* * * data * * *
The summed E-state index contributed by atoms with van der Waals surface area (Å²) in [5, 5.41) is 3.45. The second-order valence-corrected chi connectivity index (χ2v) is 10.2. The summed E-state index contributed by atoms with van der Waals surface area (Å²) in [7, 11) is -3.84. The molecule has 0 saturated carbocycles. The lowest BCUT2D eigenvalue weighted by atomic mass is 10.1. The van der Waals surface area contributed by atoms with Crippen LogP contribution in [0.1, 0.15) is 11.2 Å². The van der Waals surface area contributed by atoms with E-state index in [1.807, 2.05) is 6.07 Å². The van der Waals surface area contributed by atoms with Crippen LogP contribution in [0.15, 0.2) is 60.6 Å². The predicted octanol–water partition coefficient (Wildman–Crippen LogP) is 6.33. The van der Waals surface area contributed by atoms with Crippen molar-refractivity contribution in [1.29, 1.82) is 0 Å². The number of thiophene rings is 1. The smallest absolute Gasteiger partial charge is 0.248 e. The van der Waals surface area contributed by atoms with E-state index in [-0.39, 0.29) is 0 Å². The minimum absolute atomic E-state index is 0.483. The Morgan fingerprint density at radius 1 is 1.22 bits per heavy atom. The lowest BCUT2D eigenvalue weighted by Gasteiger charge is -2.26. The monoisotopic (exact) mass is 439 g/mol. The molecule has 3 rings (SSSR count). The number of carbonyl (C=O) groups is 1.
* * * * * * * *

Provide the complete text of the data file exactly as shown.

The summed E-state index contributed by atoms with van der Waals surface area (Å²) in [5, 5.41) is 3.45. The second-order valence-corrected chi connectivity index (χ2v) is 10.2. The summed E-state index contributed by atoms with van der Waals surface area (Å²) in [7, 11) is -3.84. The molecule has 0 saturated carbocycles. The lowest BCUT2D eigenvalue weighted by atomic mass is 10.1. The van der Waals surface area contributed by atoms with Crippen LogP contribution in [0.1, 0.15) is 11.2 Å². The van der Waals surface area contributed by atoms with E-state index in [1.807, 2.05) is 6.07 Å². The van der Waals surface area contributed by atoms with Crippen LogP contribution in [0.15, 0.2) is 60.6 Å². The predicted octanol–water partition coefficient (Wildman–Crippen LogP) is 6.33. The van der Waals surface area contributed by atoms with Crippen molar-refractivity contribution in [1.29, 1.82) is 0 Å². The number of thiophene rings is 1. The smallest absolute Gasteiger partial charge is 0.248 e. The van der Waals surface area contributed by atoms with E-state index in [-0.39, 0.29) is 0 Å². The minimum absolute atomic E-state index is 0.483. The Morgan fingerprint density at radius 1 is 1.22 bits per heavy atom. The lowest BCUT2D eigenvalue weighted by Gasteiger charge is -2.26. The monoisotopic (exact) mass is 439 g/mol. The molecule has 3 rings (SSSR count). The number of carbonyl (C=O) groups is 1.